The industry organization representing approximately 90% of gaming, sportsbetting, casino and bingo operators in the United Kingdom has reportedly called on the government not to institute low maximum online single stake limits.
According to a source citing an earlier report from The Times newspaper, the plea from the influential Betting and Gaming Council comes as the government of Prime Minister Boris Johnson is preparing to lay out its future vision of the nation’s online gaming market via the publication of a ‘white paper’. This long-running exercise could purportedly ultimately result in legislative alterations to the Gambling Act of 2005 rumored to encompass the imposition of maximum online single stake limits from £5 ($6.06) down to as low as £2 ($2.42).
The newspaper reportedly detailed other changes to the nation’s current iGaming scene reputedly contained within the coming ‘white paper’ run from a total ban on complimentary bets and VIP packages for those with hefty losses to an obligation for operators to begin running punter affordability checks. The source purportedly declared that these could well be joined by a requirement for iGaming firms to remove any online feature that may ‘increase the level of risk’ for customers in addition to increased powers and fees for the Gambling Commission regulator.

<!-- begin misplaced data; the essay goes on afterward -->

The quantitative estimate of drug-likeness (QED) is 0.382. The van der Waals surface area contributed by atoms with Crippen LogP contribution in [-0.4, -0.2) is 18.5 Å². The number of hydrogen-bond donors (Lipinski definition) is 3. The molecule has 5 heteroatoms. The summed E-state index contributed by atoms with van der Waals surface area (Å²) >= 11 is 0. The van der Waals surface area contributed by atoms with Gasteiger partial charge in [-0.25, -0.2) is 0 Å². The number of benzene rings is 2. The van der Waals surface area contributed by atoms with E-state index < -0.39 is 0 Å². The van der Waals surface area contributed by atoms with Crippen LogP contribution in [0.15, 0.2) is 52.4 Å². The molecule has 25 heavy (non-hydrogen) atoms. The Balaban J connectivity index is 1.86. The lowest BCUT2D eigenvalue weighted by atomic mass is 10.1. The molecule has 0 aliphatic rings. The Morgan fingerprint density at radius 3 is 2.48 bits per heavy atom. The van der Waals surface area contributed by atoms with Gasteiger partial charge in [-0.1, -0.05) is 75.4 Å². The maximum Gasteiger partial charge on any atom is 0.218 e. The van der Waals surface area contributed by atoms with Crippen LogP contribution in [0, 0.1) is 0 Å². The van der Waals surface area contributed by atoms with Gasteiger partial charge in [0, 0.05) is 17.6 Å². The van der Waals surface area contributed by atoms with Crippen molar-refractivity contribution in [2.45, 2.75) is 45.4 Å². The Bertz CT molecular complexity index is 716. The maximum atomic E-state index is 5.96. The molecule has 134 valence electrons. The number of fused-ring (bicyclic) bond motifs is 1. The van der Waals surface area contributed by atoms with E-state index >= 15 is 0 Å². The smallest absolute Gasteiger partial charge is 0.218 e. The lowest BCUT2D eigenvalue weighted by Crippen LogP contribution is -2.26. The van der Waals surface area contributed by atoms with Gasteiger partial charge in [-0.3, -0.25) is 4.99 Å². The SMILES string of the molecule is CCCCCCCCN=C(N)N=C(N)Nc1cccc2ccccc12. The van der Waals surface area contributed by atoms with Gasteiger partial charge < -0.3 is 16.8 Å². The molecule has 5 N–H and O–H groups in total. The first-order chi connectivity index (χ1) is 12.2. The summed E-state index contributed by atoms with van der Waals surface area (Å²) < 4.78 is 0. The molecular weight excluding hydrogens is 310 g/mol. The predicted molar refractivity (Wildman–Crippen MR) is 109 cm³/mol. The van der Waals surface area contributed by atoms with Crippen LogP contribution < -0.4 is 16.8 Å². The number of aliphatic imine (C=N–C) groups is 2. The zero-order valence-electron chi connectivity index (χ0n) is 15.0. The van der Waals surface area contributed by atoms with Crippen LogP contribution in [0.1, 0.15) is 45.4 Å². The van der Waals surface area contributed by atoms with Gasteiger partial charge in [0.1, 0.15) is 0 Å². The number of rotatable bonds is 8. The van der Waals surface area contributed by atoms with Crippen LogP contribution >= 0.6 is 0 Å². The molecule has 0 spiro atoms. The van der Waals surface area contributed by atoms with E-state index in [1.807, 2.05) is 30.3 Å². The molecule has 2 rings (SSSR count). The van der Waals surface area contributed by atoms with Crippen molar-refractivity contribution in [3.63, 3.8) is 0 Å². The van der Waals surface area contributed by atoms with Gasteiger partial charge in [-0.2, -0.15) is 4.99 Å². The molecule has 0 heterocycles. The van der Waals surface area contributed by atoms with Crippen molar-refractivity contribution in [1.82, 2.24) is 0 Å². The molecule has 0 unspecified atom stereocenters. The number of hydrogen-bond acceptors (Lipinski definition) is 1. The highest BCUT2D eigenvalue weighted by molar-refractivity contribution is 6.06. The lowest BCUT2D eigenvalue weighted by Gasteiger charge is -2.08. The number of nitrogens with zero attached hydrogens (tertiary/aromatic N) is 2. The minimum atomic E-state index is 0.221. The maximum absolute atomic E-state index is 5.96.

Despite detailing that it is in favor of the review of the British iGaming industry, the Betting and Gaming Council nevertheless reportedly warned that some 119,000 people are currently employed by the nation’s ‘regulated betting and gaming industry.’ The organization purportedly went on to advise the government that any drastic changes to the current online gambling landscape could put these jobs at risk, lead to a decrease in tax contributions and push punters into the ‘black market’ world of unlicensed operators.
Reportedly read a statement from the Betting and Gaming Council…
“The latest statistics show the rate of problem gambling in the year to March of 2022 was 0.2%, which was down from 0.4% for the year previous. However, the number of punters using the unsafe and unregulated ‘black market’ has doubled in recent years to 460,000 and the amount being bet is now in the billions. The ‘white paper’ will have to balance the need to protect the vulnerable and those at risk whilst not driving the millions of people who enjoy a bet perfectly safely to the ‘black market’.”
Although the ‘white paper’ was due to suggest the implementation of a complete ban on iGaming firms sponsoring the shirts of top-flight sporting organizations such as teams from the Premier League, The Times reportedly disclosed that this suggestion is to now be replaced with a preference for such organizations to reach voluntary restriction agreements.
The source additionally divulged that numerous industry analysts now expect the British government to publish its ‘white paper’ of suggested iGaming reforms within the next few weeks. A spokesperson for the Department for Digital, Culture, Media and Sport purportedly pronounced that this process has involved ‘the most comprehensive review of gambling laws in 15 years’ as part of an effort to ensure such regulations are ‘fit for the digital age.’